Love & Loathing & Lulu & AyanoSeptember 9, 2010
Namae no nai onnatachi (Japan, 2010)
A semi-fictional look behind the scenes of Japanese Adult Video (AV) industry, helmed by Hisayasu Sato, the famed director of Lolita Vibrator Torture (1987) and other underground pink classics. The outcome is surprisingly restrained next to the director’s past films, but not a failure in by any means. Sadistic violence, and somewhat surprisingly the more shocking sex, are both missing, although mainstream classification would be stretching it a bit.
Wasting no time for introductions, Love & Loathing & Lulu & Ayano opens with the recruitment of its main character, a soon to be AV star. Well dressed and smooth talking scouts are no rare sight in the streets of Tokyo. Every year approximately 10 000 Japanese women join an official AV-agency, with a multiple number of amateur and accidental stars (girls blissfully unaware of their “starring role”) in the industry. The amount of new production is around 20 000 per year. Lulu & Ayano’s fictive story has been crafted from the interviews of people working in the AV industry.
The film’s protagonist is the shy and naïve but curious Junko, aka Lulu, who finds a new identity as a blue wigged, Sailor Moon uniform wearing daydream for an anime otaku. It’s a part time life taking place in weekends only, with Junko continuing her full time job as a secretary for a normal Japanese company. The other protagonist referred by the title, Ayano, a former gang girl, is more knowledgeable of the harsh reality of the AV world. A somewhat cliché tough girl character, her main role is to comment the industry in somewhat pretentious and semi-narrator style.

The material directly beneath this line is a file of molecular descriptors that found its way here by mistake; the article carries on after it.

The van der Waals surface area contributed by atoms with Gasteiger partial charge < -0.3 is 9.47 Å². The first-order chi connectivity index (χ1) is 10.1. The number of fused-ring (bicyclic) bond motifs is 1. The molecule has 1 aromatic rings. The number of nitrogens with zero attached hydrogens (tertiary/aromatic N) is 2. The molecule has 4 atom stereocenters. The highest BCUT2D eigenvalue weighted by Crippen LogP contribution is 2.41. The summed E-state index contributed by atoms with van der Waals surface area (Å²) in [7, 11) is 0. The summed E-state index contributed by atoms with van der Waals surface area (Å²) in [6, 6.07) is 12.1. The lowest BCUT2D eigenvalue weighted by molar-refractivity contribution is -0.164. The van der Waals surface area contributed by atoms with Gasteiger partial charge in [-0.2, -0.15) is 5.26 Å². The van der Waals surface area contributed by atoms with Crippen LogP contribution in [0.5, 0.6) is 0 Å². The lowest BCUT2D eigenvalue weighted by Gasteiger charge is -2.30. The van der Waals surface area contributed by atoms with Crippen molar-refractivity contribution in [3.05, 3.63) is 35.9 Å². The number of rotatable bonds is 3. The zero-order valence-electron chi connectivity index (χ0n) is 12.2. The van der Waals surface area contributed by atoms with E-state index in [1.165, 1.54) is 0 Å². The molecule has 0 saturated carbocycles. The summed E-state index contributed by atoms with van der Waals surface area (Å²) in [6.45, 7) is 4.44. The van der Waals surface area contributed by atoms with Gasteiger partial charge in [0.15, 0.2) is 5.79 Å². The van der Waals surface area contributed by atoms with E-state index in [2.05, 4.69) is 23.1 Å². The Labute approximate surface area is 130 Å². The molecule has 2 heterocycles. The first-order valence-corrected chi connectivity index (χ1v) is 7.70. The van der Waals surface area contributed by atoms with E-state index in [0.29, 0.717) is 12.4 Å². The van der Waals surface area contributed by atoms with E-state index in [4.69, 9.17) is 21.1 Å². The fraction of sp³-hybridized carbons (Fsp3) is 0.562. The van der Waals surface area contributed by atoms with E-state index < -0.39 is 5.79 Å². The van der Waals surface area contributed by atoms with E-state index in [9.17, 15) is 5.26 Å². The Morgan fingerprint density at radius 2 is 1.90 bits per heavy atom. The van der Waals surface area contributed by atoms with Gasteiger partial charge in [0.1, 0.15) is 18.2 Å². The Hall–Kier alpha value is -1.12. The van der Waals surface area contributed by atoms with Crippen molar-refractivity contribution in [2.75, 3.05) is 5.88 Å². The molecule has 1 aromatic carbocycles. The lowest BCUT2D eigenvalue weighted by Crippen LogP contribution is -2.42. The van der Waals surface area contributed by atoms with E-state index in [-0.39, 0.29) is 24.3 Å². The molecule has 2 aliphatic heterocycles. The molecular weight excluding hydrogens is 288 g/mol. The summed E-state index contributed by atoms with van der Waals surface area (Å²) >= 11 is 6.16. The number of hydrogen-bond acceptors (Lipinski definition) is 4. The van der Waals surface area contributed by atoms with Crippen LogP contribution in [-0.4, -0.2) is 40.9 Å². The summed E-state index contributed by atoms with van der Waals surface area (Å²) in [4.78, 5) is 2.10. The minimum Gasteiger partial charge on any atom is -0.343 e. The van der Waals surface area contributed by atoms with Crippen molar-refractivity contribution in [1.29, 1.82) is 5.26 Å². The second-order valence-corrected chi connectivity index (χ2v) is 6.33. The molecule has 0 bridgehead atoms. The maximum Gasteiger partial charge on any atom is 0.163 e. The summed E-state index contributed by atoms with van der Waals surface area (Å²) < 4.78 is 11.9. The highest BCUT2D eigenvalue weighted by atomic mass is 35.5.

Preaching is light, nevertheless. Brief first shock aside, Lulu fully enjoys her new life as a successful adult entertainer. A miserable victim of the dark world she is not. The pains and risks related to the industry are there, but primarily Lulu & Ayano is a film of people working in the industry, rather than of the industry itself. The cute leading actress (Norie Yasui) in her colorful costumes is certainly easy on the eye, which adds an interesting yet no doubt intentional contradiction: some of the methods used to add to the film’s entertainment value are also the ones discussed in the film’s industry analytical screenplay.
Sentimentalism is kept out, unlike in the silly 2001 film Platonic Sex, which was based on the autobiography by Ai Iijima. Despite the lack of shock value, and perhaps partly due to the unknown cast, Sato was given the freedom to shoot the film in a more natural and fitting way. The bare skin on display is not gratuitous but appropriate for the context, and optical censorship that has plagued Japanese cinema in the past decades has been overcome. Still, Sato doesn’t get away entirely clean, and especially Lulu’s mother (Makiko Watanabe of Love Exposure, 2008) is a dull and typical bad mother character – the kind of woman whose daughter you’d expect to become an AV star with no sense of reality.
Lulu & Ayano’s digital HD cinematography looks solid – especially images of Tokyo’s rain water canals are breathtaking. Unlike many other recent Japanese films, the digital look does not stand out very clearly, although it does add some slight and welcome rawness to the visuals. Musical department is restrained until the ending explosion: Virgin Blues is a perfect closing song.
The original title hidden behind the terribly long international name Love & Loathing & Lulu & Ayano is Namae no nai onnatachi, which translates as Nameless Women. 95 % of the women working in the AV-business are kikaku actresses –uncredited and typically underpaid supporting players. Lulu & Ayano, nevertheless, follows taintai actresses – girls who have broke through to fame and receive idol-like treatment. Sato’s somewhat amusing take on the latter is a psychotic fan who starts stalking Lulu in her everyday life.
A ground breaking film Love & Loathing & Lulu & Ayano is not. As a mix of lightweight message and pure entertainment, nicely falling somewhere between marginal and mainstream cinema, it nevertheless works very fluently. The film opened in Japan in September 2010 and will probably find its way to a handful of international film festivals.